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I'm trying to detect existing directories, supporting both with and without a trailing slash in the URL but without doing a redirect for missing slashes. Here are the rules:

  RewriteCond /home/user/public_html%{REQUEST_URI} -d
  RewriteRule ^ /home/user/public_html%{REQUEST_URI} [L]
  RewriteCond /home/user/public_html%{REQUEST_URI}/ -d
  RewriteRule ^ /home/user/public_html%{REQUEST_URI}/ [L]

The first rule works fine when the URL contains a trailing slash, but the second rule doesn't work for no trailing slash (e.g. /foobar/ works but /foobar doesn't).

How can I set this up without doing a 30x redirect?

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up vote 1 down vote accepted

You could use both rules at the same time, like this:

# Rewrite sites with trailing slash this way...
RewriteCond %{REQUEST_URI} ^.*\/$
RewriteCond /home/user/public_html%{REQUEST_URI} -d
RewriteRule ^ /home/user/public_html%{REQUEST_URI} [L]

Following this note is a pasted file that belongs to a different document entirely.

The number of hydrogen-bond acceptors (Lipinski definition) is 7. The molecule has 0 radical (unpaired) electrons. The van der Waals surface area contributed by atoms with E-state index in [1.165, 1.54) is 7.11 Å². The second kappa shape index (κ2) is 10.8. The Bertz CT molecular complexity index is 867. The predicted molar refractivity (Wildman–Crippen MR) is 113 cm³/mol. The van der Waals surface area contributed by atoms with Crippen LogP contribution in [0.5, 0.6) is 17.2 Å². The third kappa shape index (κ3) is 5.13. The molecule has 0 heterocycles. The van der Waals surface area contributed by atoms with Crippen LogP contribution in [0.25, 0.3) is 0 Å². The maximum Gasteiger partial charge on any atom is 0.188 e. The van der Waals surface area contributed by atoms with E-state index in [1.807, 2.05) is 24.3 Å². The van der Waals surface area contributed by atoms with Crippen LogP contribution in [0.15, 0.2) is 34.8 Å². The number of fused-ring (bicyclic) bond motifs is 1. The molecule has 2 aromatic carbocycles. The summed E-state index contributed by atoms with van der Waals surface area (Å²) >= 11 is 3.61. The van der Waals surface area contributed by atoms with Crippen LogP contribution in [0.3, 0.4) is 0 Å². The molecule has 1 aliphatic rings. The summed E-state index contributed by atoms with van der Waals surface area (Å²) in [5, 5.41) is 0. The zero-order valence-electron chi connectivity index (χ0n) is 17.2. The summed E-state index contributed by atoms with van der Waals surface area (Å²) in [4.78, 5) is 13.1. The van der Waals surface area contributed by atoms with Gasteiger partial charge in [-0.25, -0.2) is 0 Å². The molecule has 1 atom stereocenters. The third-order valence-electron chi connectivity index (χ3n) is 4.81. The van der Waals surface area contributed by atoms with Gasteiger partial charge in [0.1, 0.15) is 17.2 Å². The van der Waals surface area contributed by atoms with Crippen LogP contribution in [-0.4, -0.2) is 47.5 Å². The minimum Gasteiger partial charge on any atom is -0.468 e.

# Rewrite sites without trailing slash this way...
RewriteCond %{REQUEST_URI} ^.*[^\/]$
RewriteCond /home/user/public_html%{REQUEST_URI}/ -d
RewriteRule ^ /home/user/public_html%{REQUEST_URI}/ [L]

Those regexps are from my head and have not been tested. And I haven't had my coffee yet.

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I don't see how this differs in it's behaviour from my original solution, it just adds a check for trailing slash first so the -d check won't be executed if URI isn't matched (as opposed to mine were they would always both be executed). Perhaps I'm missing something? – Rory Fitzpatrick Oct 26 '09 at 17:37
Your first rule only does "If this is a directory, then do this." On most systems, /path/to/my/webroot/subdir and /path/to/my/webroot/subdir/ are directories. Therefor, it's likely to always hit your first rule and never hit your second rule. – Kyle Smith Oct 26 '09 at 17:54
I think I understand, you mean the first RewriteCond was matching but the RewriteRule didn't function correctly? Either way, I found reversing the rules worked fine which I think basically does the same thing. – Rory Fitzpatrick Oct 26 '09 at 18:55

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